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We’ve been very busy lately – the typical Christmas stuff, plus commitments and medical appointments and then, for the baby, a hospital stay. The poor, pathetic little thing has pneumonia. He came home on Saturday after two nights in the hospital and fortunately, he’s already most of the way back to his usual happy, peppy self. Brennan and I are slowly (slowly) recovering from all the sleep we lost during the ordeal.

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But anyway, I’ve been meaning to note my relative absence from the blog over the past couple of months. And here I am, so here we go!

The thing is, I am an easily-distracted, easily-overwhelmed, easily-overstimulated kind of gal. And I’ve come to realize that I need to get a handle on the things in my life that distract and overwhelm and overstimulate me. Like, really need to – actually need to – not just acknowledge that I need to and promptly move on to something more interesting.

When I try to live my daily life (namely, when I try to mother) in the midst of those distracting, overwhelming, overstimulating things, I fail. At so much. I have too little patience, I enjoy too little time with my children, and I have far, far too many meltdowns.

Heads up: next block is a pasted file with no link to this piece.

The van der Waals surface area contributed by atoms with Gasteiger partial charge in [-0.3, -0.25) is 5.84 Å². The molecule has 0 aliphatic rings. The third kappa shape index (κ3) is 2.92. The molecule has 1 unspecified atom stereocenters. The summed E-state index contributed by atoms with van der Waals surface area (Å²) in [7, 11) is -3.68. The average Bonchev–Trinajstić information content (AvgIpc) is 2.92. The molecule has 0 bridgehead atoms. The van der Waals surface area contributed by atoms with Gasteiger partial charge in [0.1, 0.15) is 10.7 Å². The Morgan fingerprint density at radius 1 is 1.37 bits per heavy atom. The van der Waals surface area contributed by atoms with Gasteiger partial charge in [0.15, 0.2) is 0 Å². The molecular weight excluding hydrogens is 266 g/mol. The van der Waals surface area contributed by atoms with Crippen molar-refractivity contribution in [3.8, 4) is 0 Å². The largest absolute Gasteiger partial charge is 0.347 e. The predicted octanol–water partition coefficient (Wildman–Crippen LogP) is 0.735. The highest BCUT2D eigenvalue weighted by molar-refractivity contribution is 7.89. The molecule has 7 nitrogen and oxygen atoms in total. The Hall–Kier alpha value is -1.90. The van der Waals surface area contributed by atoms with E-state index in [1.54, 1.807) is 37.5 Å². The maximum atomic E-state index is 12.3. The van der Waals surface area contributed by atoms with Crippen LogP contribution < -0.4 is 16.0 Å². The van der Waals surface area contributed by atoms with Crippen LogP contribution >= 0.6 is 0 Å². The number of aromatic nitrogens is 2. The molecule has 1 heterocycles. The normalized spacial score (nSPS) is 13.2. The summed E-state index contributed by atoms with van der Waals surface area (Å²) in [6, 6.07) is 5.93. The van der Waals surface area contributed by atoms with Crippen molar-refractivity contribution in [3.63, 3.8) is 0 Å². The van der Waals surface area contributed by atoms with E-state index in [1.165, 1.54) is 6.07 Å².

A few weeks ago I told my boys that I’d be back in a minute: I just needed to take the baby upstairs to put him down for his nap. After I changed his diaper, I set the baby down on the rug with a few toys so I could wash my hands. But then I noticed some bins of clothing that I hadn’t put back in their place, so I went to move them. Then I noticed how dusty that corner of the room was, so I decided to sweep it before I put the bins away. Then I went into the laundry room for the Swiffer, where I remembered that I hadn’t yet switched over the laundry. Then I had to retrieve a laundry basket so I could get the already-dry clothes out of the dryer. Then, just as I started emptying the dryer, I heard (1) the boys erupt in a massive fight downstairs and (2) the baby screaming, tired, ready for his nap.